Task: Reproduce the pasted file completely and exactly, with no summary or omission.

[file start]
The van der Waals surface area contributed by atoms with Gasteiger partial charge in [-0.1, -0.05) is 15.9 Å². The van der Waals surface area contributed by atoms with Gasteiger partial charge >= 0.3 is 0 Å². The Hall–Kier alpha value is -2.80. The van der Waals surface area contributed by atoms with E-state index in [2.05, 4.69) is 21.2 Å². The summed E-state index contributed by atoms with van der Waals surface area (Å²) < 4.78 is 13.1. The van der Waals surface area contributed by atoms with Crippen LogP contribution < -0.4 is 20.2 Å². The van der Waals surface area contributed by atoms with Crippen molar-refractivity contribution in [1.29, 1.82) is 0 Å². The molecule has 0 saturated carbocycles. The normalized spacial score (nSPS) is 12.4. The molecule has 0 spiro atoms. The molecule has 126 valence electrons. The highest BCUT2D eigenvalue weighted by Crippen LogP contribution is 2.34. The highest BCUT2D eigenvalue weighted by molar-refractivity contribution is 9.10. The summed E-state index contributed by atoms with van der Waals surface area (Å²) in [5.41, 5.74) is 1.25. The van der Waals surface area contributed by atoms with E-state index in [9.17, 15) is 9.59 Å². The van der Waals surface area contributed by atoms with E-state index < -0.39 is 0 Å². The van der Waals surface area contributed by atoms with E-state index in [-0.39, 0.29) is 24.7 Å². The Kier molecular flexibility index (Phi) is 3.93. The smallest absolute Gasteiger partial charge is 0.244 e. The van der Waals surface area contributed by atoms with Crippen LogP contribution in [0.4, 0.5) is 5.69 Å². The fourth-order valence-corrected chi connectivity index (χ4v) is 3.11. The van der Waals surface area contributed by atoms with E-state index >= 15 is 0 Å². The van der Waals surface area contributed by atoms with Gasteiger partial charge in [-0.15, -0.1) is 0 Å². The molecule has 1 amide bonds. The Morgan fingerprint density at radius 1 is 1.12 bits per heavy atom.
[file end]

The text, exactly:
The van der Waals surface area contributed by atoms with Gasteiger partial charge in [-0.1, -0.05) is 15.9 Å². The van der Waals surface area contributed by atoms with Gasteiger partial charge >= 0.3 is 0 Å². The Hall–Kier alpha value is -2.80. The van der Waals surface area contributed by atoms with E-state index in [2.05, 4.69) is 21.2 Å². The summed E-state index contributed by atoms with van der Waals surface area (Å²) < 4.78 is 13.1. The van der Waals surface area contributed by atoms with Crippen LogP contribution < -0.4 is 20.2 Å². The van der Waals surface area contributed by atoms with Crippen molar-refractivity contribution in [1.29, 1.82) is 0 Å². The molecule has 0 saturated carbocycles. The normalized spacial score (nSPS) is 12.4. The molecule has 0 spiro atoms. The molecule has 126 valence electrons. The highest BCUT2D eigenvalue weighted by Crippen LogP contribution is 2.34. The highest BCUT2D eigenvalue weighted by molar-refractivity contribution is 9.10. The summed E-state index contributed by atoms with van der Waals surface area (Å²) in [5.41, 5.74) is 1.25. The van der Waals surface area contributed by atoms with E-state index in [9.17, 15) is 9.59 Å². The van der Waals surface area contributed by atoms with E-state index < -0.39 is 0 Å². The van der Waals surface area contributed by atoms with E-state index in [-0.39, 0.29) is 24.7 Å². The Kier molecular flexibility index (Phi) is 3.93. The smallest absolute Gasteiger partial charge is 0.244 e. The van der Waals surface area contributed by atoms with Crippen LogP contribution in [0.4, 0.5) is 5.69 Å². The fourth-order valence-corrected chi connectivity index (χ4v) is 3.11. The van der Waals surface area contributed by atoms with E-state index >= 15 is 0 Å². The van der Waals surface area contributed by atoms with Gasteiger partial charge in [-0.15, -0.1) is 0 Å². The molecule has 1 amide bonds. The Morgan fingerprint density at radius 1 is 1.12 bits per heavy atom.